Related professional experience
An expert in supporting families with infants — particularly fussy ones — Linda Gilkerson, PhD, LCSW, likes to joke that she entered the early childhood field on the day she was born.
“I was one of those fussy babies,” she says. “Then, years later, I had a fussy baby of my own.”
Her longstanding interest in babies and the earliest stages of life has driven her work to spearhead numerous initiatives throughout her career designed to support families that have recently welcomed newborns into their lives. Since joining Erikson in 1986, she has served as a professor, director of the Irving B. Harris Infant Studies Program, and executive director of the Fussy Baby Network®, Erikson’s first clinical program.
Dr. Gilkerson established Fussy Baby in 2003 as a way to help parents whose infants struggle with issues including excessive crying and difficulty sleeping or eating. Around the same time, she also developed a model for interacting with families known as the FAN (Facilitating Attuned Interactions), which is at the root of the direct service work Fussy Baby does through its home visiting and “warm line” phone service components.
“Like everything at Erikson, the FAN is theory-based,” she says. “In this case, it’s the concept of attunement in relationships. Establishing a feeling of connection helps open the door to changes that can improve families’ lives.”
Fussy Baby and the use of the FAN method have expanded since Dr. Gilkerson established them. Today, Fussy Baby has partner programs in 10 other states and two other countries, while Dr. Gilkerson travels around the country conducting training sessions for medical professionals and mental health practitioners who work with children and families, helping them understand the FAN approach and how they can incorporate it into their own work.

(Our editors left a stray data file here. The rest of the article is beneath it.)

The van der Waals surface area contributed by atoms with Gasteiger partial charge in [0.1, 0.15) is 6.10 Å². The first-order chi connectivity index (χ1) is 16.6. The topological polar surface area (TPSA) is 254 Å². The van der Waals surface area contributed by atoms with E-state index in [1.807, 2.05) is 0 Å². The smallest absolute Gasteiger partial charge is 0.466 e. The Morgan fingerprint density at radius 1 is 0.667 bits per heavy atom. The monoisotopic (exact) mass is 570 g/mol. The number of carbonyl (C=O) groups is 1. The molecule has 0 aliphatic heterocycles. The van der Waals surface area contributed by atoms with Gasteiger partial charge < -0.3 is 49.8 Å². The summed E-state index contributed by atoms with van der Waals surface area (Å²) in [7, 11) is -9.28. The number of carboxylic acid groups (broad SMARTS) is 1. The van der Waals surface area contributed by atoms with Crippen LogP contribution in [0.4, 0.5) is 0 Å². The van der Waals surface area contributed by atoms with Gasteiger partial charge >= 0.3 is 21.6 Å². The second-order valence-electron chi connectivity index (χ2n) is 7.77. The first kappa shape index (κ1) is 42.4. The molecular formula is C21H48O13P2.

“Whether it’s a doctor, home visitor, youth mentor — they all say that when they understand and use the FAN method, they are calmer in stressful situations, they are more collaborative in their work, and they feel less pressure to come up with quick fixes to problems, enabling them to partner with families to come up with solutions that are more likely to work for them,” Dr. Gilkerson says.
Her work has earned her an international reputation as a leading expert on infant mental health. She has conducted FAN trainings in New Zealand and Israel, and she has served as a keynote speaker at global conferences such as the National Institute on Infant Mental Health conference in Toronto.
In 2017, the Bright Promises Foundation presented Dr. Gilkerson with its Lifetime Achievement Award for her work, noting her “pioneering contributions in promoting a focus on social-emotional developmental and reflective supervision within both the health and early intervention systems.”